The first question that was submitted today was what are the key symptoms I might expect to see in a patient with PNH, and does the patient always present with hemoglobinuria?
Jalbert JJ, et al. Blood. 2019;134(Suppl 1):3407.; Rachidi S, Musallam KM, Taher AT. Eur J Intern Med. 2010;21(4):260-267.
In my experience, patients with PNH very often just complain of profound fatigue, clinically, these patients can be mildly anemic. Usually, they will have something low in the CBC. Usually, its anemia, but they might also have low platelets or a low white cell count. In general, people with PNH have some form of an aplastic anemia on the background. In my experience, sometimes they have myelodysplastic syndrome. That's relatively rare, but it does occur. In patients where I'm entertaining the possibility of a PNH diagnosis, usual features are history of thrombotic events, elevated LDH, and fatigue as I mentioned before.
People sometimes complain of Coca-Cola-colored urine, especially in the morning, but that's actually not a cardinal feature of the disease in my experience. Sometimes they can complain of paroxysms, that's why paroxysmal, in association with stress events. That might not occur at all. If the patient has a PNH clone, but they were undergoing chronic hemolysis, their red cell clone might be quite small. That's one of the reasons why PNH flow cytometry testing tests three different lineages. Red cells, are reported as type one, type two, or type three. Type three PNH cells would be those that are completely missing GPI anchor proteins.
Then they usually will do testing using FLARE, fluorescent lysine, or other markers for granulocytes and for monocytes. If you see a patient who has a clone of granulocytes or monocytes that is larger, say greater than 10% or greater than 15% or 20%, but a red cell clone that's relatively small, that suggests that the patient has hemolyzed their red cell clone. If you were to give that patient a complement inhibitor that patient might normalize their red cell clone size, and that red cell hemolysis may be actually mediating the anemia that you're observing.
The second question I have here is, “In a patient with PNH who had a history of thrombosis, is indefinite anticoagulation always required, or the standard of care?” I think historically the answer was once the patient thrombosed, keeping them on an anticoagulant lifelong was necessary. I think the data is really changing in the sense that anti-C5 inhibitor therapy has proven to be very effective at preventing breakthrough thrombotic events in people with PNH.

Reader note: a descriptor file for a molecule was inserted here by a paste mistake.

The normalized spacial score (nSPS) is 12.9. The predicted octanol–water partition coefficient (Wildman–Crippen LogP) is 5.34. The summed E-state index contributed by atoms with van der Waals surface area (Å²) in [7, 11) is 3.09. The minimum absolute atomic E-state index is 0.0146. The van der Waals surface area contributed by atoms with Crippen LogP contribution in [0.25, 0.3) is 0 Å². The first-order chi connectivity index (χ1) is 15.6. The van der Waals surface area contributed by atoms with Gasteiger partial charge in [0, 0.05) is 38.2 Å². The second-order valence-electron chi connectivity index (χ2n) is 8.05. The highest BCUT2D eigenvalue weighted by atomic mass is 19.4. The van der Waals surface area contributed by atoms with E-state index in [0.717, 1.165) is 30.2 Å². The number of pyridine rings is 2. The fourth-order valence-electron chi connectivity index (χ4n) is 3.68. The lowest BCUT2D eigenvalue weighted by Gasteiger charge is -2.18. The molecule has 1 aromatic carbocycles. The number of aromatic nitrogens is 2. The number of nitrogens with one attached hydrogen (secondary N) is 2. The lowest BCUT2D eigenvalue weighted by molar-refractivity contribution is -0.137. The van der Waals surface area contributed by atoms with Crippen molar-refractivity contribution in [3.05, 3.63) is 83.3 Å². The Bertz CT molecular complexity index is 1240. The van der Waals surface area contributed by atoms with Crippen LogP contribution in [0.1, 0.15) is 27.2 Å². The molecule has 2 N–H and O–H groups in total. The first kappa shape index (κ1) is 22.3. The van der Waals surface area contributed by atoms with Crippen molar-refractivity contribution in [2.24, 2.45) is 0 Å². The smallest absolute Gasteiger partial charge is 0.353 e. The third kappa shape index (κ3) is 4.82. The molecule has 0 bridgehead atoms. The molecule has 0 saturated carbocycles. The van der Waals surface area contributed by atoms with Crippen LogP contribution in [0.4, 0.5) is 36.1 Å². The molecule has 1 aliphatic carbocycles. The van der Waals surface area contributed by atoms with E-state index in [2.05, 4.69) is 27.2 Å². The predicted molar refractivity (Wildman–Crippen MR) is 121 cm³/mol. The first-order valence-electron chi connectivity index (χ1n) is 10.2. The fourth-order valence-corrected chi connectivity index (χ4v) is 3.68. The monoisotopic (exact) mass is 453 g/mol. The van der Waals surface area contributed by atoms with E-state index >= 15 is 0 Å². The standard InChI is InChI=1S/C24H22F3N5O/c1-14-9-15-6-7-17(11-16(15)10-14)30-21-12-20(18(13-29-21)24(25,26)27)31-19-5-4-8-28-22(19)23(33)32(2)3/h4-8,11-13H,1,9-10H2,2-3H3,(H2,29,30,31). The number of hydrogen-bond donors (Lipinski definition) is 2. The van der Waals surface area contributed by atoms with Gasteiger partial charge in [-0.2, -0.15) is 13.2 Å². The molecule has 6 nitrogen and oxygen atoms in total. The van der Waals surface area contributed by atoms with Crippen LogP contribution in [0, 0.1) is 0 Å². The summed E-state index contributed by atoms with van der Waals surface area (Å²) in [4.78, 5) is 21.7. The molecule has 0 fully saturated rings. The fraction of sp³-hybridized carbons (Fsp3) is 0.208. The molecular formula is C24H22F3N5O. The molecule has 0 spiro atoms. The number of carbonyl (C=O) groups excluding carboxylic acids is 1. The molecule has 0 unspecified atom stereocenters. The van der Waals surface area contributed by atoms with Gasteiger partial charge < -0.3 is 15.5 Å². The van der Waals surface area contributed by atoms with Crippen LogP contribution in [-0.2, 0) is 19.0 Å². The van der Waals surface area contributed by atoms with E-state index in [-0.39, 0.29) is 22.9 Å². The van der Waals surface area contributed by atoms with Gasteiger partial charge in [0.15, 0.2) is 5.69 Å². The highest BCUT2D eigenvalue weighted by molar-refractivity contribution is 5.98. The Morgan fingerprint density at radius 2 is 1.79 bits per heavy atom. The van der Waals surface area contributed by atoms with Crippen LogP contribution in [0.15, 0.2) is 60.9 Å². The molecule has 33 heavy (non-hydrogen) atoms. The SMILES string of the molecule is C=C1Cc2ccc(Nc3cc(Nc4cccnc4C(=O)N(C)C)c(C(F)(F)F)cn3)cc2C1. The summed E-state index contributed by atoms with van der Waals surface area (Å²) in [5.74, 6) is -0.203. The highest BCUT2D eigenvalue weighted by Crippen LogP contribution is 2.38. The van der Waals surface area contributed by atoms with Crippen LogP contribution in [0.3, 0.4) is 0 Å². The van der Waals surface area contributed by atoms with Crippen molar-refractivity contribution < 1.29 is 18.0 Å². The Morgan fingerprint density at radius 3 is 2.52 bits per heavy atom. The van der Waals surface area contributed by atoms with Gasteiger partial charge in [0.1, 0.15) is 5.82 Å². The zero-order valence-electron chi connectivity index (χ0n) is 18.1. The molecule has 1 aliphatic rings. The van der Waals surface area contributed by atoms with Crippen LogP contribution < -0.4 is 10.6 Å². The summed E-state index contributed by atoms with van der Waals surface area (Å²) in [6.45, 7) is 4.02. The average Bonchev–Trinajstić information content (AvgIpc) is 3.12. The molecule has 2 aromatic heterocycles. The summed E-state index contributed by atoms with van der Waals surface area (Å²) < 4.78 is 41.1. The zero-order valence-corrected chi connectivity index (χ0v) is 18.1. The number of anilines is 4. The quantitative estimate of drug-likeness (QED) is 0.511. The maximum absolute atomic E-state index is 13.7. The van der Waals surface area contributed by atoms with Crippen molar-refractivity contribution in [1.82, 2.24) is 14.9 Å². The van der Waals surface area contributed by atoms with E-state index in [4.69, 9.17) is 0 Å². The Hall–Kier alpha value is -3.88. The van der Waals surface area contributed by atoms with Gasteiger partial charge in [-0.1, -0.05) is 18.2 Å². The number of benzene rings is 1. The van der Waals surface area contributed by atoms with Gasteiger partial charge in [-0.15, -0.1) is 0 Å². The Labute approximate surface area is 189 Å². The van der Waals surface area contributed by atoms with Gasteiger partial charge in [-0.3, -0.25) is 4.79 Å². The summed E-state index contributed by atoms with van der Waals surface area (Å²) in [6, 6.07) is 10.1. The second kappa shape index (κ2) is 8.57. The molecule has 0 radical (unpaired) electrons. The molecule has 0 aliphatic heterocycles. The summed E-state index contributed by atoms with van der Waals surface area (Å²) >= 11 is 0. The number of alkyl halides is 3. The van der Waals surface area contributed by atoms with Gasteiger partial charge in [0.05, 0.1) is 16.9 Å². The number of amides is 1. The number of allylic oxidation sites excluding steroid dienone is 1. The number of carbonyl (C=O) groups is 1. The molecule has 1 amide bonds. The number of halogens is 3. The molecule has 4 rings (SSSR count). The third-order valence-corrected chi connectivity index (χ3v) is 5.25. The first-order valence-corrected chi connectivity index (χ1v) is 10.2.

If you have a patient who has a history of a thrombosis, and that thrombosis has been treated with anticoagulation and the patient's thrombotic area has cleared up, and they're no longer symptomatic, in that patient who is on long-standing anti-complement inhibitor therapy and whose hemolysis is well controlled, I would consider discontinuing anticoagulation. I do have some patients in my practice where they have had recurrent thrombotic events, and once they've had more than one, or they have sequelae of thrombosis, I usually do not stop anticoagulation.
I think that's a case-by-case basis, but in the case where you have a single thrombotic event in a single location, the patient is completely resolved in terms of their symptoms. It might not be unreasonable to consider discontinuation of anticoagulation.
The third question we have is, “How far are we from having an oral agent available for PNH?” I think we have several agents that are currently in clinical development.
- BCX9930 for the Treatment of PNH in Subjects Not Receiving Other Complement Inhibitor Therapy (REDEEM-2)
- Study of Efficacy and Safety of Twice Daily Oral Iptacopan (LNP023) in Adult PNH Patients Who Are Naive to Complement Inhibitor Therapy (APPOINT-PNH)
- Study of Danicopan in Participants With Paroxysmal Nocturnal Hemoglobinuria (PNH)
One of them is currently being reviewed. I think the answer is probably within a year out from having an oral agent. A couple of agents are really, as we described in the talk are pretty far. There were some hold-ups in some of those studies, but I think those are now back online. I think the answer is relatively soon and probably within the next year.